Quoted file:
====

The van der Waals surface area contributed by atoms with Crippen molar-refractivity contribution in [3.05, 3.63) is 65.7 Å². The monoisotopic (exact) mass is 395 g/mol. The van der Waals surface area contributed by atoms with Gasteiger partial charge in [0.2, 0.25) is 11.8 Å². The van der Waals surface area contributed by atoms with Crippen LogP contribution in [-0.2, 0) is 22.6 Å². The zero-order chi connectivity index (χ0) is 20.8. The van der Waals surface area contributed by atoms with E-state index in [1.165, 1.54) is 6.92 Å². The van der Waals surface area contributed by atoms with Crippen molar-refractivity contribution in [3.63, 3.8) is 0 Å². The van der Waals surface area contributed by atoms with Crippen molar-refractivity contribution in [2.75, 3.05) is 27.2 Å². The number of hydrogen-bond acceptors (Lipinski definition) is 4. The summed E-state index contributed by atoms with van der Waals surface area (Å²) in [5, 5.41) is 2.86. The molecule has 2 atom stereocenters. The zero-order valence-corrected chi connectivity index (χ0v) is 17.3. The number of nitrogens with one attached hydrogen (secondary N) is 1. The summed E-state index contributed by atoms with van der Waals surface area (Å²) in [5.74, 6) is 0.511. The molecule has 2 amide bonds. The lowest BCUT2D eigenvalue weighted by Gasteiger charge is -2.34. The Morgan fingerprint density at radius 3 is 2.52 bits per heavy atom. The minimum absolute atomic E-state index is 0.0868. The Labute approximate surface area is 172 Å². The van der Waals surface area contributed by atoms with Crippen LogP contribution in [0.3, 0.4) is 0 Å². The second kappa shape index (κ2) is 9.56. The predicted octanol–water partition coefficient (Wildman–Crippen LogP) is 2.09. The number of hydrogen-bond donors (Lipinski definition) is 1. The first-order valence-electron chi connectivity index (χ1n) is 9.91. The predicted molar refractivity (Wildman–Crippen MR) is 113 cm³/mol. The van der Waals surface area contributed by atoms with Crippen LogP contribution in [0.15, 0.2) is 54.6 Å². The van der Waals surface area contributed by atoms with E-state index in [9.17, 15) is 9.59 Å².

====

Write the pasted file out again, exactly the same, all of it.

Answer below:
The van der Waals surface area contributed by atoms with Crippen molar-refractivity contribution in [3.05, 3.63) is 65.7 Å². The monoisotopic (exact) mass is 395 g/mol. The van der Waals surface area contributed by atoms with Gasteiger partial charge in [0.2, 0.25) is 11.8 Å². The van der Waals surface area contributed by atoms with Crippen LogP contribution in [-0.2, 0) is 22.6 Å². The zero-order chi connectivity index (χ0) is 20.8. The van der Waals surface area contributed by atoms with E-state index in [1.165, 1.54) is 6.92 Å². The van der Waals surface area contributed by atoms with Crippen molar-refractivity contribution in [3.63, 3.8) is 0 Å². The van der Waals surface area contributed by atoms with Crippen molar-refractivity contribution in [2.75, 3.05) is 27.2 Å². The number of hydrogen-bond acceptors (Lipinski definition) is 4. The summed E-state index contributed by atoms with van der Waals surface area (Å²) in [5, 5.41) is 2.86. The molecule has 2 atom stereocenters. The zero-order valence-corrected chi connectivity index (χ0v) is 17.3. The number of nitrogens with one attached hydrogen (secondary N) is 1. The summed E-state index contributed by atoms with van der Waals surface area (Å²) in [5.74, 6) is 0.511. The molecule has 2 amide bonds. The lowest BCUT2D eigenvalue weighted by Gasteiger charge is -2.34. The Morgan fingerprint density at radius 3 is 2.52 bits per heavy atom. The minimum absolute atomic E-state index is 0.0868. The Labute approximate surface area is 172 Å². The van der Waals surface area contributed by atoms with Crippen LogP contribution in [0.3, 0.4) is 0 Å². The second kappa shape index (κ2) is 9.56. The predicted octanol–water partition coefficient (Wildman–Crippen LogP) is 2.09. The number of hydrogen-bond donors (Lipinski definition) is 1. The first-order valence-electron chi connectivity index (χ1n) is 9.91. The predicted molar refractivity (Wildman–Crippen MR) is 113 cm³/mol. The van der Waals surface area contributed by atoms with Crippen LogP contribution in [0.15, 0.2) is 54.6 Å². The van der Waals surface area contributed by atoms with E-state index in [9.17, 15) is 9.59 Å².